On appeal from Superior Court of New Jersey, Law Division, Cape May County, Docket No. CPM-L-68-93.
Before Judges Skillman, Wallace, Jr. and Carchman.
The opinion of the court was delivered by: Skillman, P.J.A.D.
NOT FOR PUBLICATION WITHOUT THE APPROVAL OF THE APPELLATE DIVISION
The issue presented by this appeal is whether a condemnor in a partial taking case is entitled to an abatement of interest on the condemnation award for the "fair rental value" of the remainder of the property even though the condemnee was deprived of beneficial use of the acquired property as of the date of taking.
In a prior appeal in this case, we affirmed a jury verdict awarding defendant $1.00 for the taking of an easement in front of its property and an additional $37,000 for severance damages to the remainder. City of Ocean City v. Maffucci, 326 N.J. Super. 1 (App. Div.), certif. denied, 162 N.J. 485 (1999). The facts are set forth in detail in our prior opinion and only need to be summarized briefly to set the framework for discussion of the legal issue presented by this appeal.
As part of a project to protect the beach by constructing new sand dunes along seven miles of beachfront, plaintiff Ocean City sought to acquire easements from the owners of beachfront properties. Defendant owns one of those properties, which is occupied by a two-story condominium with separate apartments on the first and second floors. When the City was unable to negotiate a purchase price for an easement in front of defendant's property, it brought this condemnation action by filing a complaint and declaration of taking on January 27, 1993. The City made no deposit into court at the time of the taking.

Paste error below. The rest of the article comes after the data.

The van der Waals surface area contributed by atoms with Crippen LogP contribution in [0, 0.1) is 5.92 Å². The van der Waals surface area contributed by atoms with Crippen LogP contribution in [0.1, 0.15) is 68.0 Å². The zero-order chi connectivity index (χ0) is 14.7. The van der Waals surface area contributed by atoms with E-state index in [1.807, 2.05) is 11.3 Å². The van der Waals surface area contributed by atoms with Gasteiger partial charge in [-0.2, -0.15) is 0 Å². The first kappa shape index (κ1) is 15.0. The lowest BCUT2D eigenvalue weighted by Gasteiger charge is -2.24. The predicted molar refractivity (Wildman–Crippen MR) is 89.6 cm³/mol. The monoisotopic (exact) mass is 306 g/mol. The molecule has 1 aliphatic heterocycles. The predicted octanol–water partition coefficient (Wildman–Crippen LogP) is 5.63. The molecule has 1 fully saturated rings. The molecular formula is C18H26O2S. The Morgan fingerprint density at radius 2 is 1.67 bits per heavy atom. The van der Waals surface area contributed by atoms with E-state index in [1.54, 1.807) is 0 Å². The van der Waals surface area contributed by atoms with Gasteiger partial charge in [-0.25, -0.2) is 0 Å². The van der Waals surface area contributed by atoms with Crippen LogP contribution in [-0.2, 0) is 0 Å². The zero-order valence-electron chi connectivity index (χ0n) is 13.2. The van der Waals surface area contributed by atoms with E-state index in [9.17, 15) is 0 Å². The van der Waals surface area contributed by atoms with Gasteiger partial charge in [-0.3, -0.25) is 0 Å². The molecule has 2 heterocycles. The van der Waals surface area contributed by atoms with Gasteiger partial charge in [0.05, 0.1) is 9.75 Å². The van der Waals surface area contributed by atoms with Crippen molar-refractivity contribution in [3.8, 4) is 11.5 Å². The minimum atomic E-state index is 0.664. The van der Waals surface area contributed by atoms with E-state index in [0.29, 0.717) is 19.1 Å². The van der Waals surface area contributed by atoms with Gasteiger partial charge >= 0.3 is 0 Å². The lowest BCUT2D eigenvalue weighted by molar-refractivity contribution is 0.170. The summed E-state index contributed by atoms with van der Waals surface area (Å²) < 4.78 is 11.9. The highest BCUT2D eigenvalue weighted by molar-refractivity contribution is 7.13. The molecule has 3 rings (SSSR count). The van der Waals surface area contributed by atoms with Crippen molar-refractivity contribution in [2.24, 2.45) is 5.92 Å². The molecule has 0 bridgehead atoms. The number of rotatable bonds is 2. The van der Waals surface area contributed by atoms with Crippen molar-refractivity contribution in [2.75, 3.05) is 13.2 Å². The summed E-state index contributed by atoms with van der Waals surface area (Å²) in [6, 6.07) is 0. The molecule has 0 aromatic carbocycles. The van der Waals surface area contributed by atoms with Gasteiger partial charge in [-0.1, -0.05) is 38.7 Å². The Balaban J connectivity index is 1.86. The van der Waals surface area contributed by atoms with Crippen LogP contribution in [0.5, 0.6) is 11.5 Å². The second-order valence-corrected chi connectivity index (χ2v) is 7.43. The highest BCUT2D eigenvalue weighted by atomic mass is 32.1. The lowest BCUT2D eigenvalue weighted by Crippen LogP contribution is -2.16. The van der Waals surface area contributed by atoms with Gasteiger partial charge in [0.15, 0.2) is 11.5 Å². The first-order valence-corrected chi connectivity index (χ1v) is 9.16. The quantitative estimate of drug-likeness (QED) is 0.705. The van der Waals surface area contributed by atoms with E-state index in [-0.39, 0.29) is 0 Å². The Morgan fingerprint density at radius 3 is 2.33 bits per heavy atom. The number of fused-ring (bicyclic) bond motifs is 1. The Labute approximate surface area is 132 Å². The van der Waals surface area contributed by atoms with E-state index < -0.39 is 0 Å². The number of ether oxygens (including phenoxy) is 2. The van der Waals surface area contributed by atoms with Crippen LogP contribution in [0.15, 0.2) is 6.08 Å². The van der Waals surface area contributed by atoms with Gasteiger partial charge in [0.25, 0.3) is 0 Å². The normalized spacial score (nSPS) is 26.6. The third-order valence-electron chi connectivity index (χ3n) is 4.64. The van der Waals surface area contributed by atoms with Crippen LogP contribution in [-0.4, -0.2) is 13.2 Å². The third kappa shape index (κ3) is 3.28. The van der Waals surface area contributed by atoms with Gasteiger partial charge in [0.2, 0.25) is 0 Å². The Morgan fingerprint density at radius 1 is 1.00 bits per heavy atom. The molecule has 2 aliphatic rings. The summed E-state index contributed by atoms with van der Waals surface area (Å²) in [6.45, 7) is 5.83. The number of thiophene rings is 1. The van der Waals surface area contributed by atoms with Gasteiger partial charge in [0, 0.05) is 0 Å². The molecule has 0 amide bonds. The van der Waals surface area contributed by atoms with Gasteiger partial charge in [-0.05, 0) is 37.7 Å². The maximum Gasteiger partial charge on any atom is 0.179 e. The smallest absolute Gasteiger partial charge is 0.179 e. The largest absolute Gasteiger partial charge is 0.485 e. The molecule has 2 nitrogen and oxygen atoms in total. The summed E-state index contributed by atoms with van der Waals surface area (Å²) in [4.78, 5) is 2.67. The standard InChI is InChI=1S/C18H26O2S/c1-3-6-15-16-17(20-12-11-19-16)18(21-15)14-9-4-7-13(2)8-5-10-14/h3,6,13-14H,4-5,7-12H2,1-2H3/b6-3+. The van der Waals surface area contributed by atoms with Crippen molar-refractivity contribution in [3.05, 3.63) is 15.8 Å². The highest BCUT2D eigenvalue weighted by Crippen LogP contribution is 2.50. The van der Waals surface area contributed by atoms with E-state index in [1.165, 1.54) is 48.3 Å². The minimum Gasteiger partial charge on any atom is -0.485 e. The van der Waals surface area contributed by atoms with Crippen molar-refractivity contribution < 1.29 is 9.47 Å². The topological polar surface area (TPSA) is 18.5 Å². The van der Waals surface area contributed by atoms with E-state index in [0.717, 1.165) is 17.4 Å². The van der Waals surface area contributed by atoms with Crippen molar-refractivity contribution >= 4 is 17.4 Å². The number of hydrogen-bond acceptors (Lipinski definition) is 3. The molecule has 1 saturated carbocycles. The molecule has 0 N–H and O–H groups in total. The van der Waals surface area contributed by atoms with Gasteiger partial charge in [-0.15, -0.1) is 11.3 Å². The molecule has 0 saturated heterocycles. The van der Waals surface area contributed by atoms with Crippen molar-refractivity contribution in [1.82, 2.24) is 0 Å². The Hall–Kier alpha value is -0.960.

The dune construction project in front of defendant's property was started around the same time as the taking and was completed in December 1994. When the project was completed, the ocean view from the first floor apartment was completely obstructed and the direct access to the beach formerly enjoyed by occupants of the condominium was eliminated by nine-foot high dune grasses. As a result, the occupants had to use a pathway eighty feet from the property to gain access to the beach. In addition, the City constructed an alleyway on part of the easement for the public to use in walking to the beach access pathway.
In our prior opinion, we upheld the trial court's ruling that defendant was entitled to severance damages for the loss of the ocean view and direct access to the beach and infringement of the occupants' privacy rights caused by the City's taking of the easement and construction of new sand dunes and an alleyway:
Where the property taken constitutes only a part of a larger parcel, the owner is entitled to recover, inter alia, the difference in the fair market value of his property in its "before" condition and the fair market value of the remaining portion thereof after the construction of the improvement on the portion taken. Items such as view, access to beach property, freedom from noise, etc. are unquestionably matters which a willing buyer in the open market would consider in determining the price he would pay for any given piece of real property. [Id. at 20 (quoting Pierpont Inn, Inc. v. State, 74 Cal. Rptr. 521 (1969).]